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September 23rd, 2011 By C.A. MacConnell | Music | Posted In: MidPoint Music Festival, Live Music, Reviews

MPMF.11 Day 1: Bring It On

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Everything was easy — parking, finding venues, moving from place to place. Easy street. Even the weather was easy — not too hot, not too cold, not even crisp yet. Clouds just hung out in the sky, slightly alive, so gray. Steel. 



When I literally jumped out of the car in front of SCPA, excited strange people started offering me donuts. I didn’t take one, but I considered it. Fuck, that was stupid, I should have. Free damn donut. “Glazed!” they yelled, “Glazed!” Shout out to hot Dot, the lady in pink with the donut tray.

Welcome to the randomness that is sometimes called Midpoint. Bring it on.



My first stop was SCPA’s Corbett Theater to catch local singer/songwriter cup of awesomeness, Kim Taylor. At the theater, the staff was incredibly helpful, and downright eerily cheery. Truly, I was being greeted by a slew of Willy Wonkas. Inside, the lighting was soft and glowy, giving it a surreal feel. Definitely yellowish and romantic. I felt like I had a ghost on my ass. Really, I have one word for this venue – classy. 



Wearing stripes and her trademark loose, layered hair, armed only with her backup singer and drummer, playing in front of a simple black-curtained backdrop, Taylor was a real pro. Mesmerizing. The crowd was silent, listening to each mellow note. Taylor is a master at delivering a subtle emotional pull that’s slightly haunting. I’ve always had a “voice crush” on her, I admit. Who doesn’t? Honestly, I didn’t want to leave her. Ever. I mean, maybe if there were tornadoes or something, I would want to leave, but I really was comfy there with Kim. That’s right, so comfy I feel like I can use her first name. Loved her smoky scene. I mean, no one was smoking, although I wanted to, because it felt as if I’d been catapulted into an old piano bar, listening to stirringly rich vocals. Mix up Johnny Cash, Paul Simon, and other songwriter greats, and add a sexy female sound, and there you have it. When she busted out “Days Like This,” the room was an intense cat ready to pounce on its suddenly found live meal. Waiting on each note, the audience’s anticipation was fierce. This was the perfect venue for her. Smart.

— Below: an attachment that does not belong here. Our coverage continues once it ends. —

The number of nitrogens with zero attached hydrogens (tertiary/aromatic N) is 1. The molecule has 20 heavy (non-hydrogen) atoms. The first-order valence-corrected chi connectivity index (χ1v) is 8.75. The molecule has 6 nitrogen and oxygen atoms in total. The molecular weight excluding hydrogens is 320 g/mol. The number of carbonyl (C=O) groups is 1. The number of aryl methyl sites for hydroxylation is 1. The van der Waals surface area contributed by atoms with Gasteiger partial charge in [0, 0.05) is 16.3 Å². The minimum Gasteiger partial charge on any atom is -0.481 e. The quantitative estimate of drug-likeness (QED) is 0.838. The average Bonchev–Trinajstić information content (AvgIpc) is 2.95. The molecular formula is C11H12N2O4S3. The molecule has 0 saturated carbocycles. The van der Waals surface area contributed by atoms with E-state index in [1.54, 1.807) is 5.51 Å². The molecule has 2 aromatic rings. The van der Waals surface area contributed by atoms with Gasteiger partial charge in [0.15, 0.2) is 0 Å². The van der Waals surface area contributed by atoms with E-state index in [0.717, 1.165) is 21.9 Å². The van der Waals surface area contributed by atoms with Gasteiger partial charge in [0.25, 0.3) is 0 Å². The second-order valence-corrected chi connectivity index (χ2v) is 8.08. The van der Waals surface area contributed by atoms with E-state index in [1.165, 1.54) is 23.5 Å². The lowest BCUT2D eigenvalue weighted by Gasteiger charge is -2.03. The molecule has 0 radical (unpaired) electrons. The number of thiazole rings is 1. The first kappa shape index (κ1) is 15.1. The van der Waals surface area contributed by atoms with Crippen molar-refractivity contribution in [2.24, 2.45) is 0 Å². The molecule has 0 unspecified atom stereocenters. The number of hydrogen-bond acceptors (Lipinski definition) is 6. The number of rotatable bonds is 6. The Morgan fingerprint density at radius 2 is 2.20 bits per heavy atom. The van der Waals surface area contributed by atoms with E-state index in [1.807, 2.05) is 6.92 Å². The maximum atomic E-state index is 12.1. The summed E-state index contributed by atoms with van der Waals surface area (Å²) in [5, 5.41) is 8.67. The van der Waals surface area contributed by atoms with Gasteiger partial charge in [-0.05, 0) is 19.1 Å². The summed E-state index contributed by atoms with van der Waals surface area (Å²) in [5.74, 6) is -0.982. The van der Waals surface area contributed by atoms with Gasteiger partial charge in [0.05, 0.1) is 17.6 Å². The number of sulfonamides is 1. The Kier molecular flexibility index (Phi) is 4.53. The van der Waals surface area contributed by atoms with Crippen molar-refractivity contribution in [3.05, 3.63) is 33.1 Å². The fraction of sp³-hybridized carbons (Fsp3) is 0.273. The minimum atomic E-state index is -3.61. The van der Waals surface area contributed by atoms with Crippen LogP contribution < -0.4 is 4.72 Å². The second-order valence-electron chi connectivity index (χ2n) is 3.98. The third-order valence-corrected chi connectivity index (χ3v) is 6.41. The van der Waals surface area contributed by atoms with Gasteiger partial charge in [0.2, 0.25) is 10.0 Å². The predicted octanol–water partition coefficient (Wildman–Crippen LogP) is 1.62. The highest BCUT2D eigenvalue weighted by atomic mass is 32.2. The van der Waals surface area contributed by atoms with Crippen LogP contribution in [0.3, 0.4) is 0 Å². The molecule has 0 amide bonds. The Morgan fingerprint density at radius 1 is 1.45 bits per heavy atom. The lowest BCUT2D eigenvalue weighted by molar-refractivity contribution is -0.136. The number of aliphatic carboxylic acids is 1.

Around the Midpoint Midway, I spied a strange crowd of bikers wearing head lamps, Yusef Quotah (of You, You're Awesome) playing music on the street and singer/songwriter Tracy Walker checking out the scene. On the sidewalk, I almost ran smack into July for Kings’ singer Joe Hedges, who has grown a foot taller since I last saw him. Or maybe I am shrinking, not sure. The Midway was awesome with its Connect Four game that was as tall as me. Skateboarders made their way up a steep snake ramp. A bus was decorated with yarn.

Anything goes here, folks. 



I made it to Grammer’s in time to miss the band I wanted to see and also in time for them to confiscate my partner’s knife. There was tight security there, and all in all, it felt like trouble. I enjoyed the frisking. By the security, that is. Wait, I think it was security. Oh well, it’s Midpoint. Bring it on.



Next stop, MOTR Pub, which recently celebrated its one year anniversary. Here, I checked out Minneapolis-based Prog Rock band, The Color Pharmacy, who was definitely quirky and had maybe hung out with They Might Be Giants here and there. Like they all partied together and discussed sound and decided Neutral Milk Hotel should be in on the discussion. MOTR was packed, as it should be. That venue is always full of amazing acts. Walk in straight-faced, and you’ll leave smiling all teeth.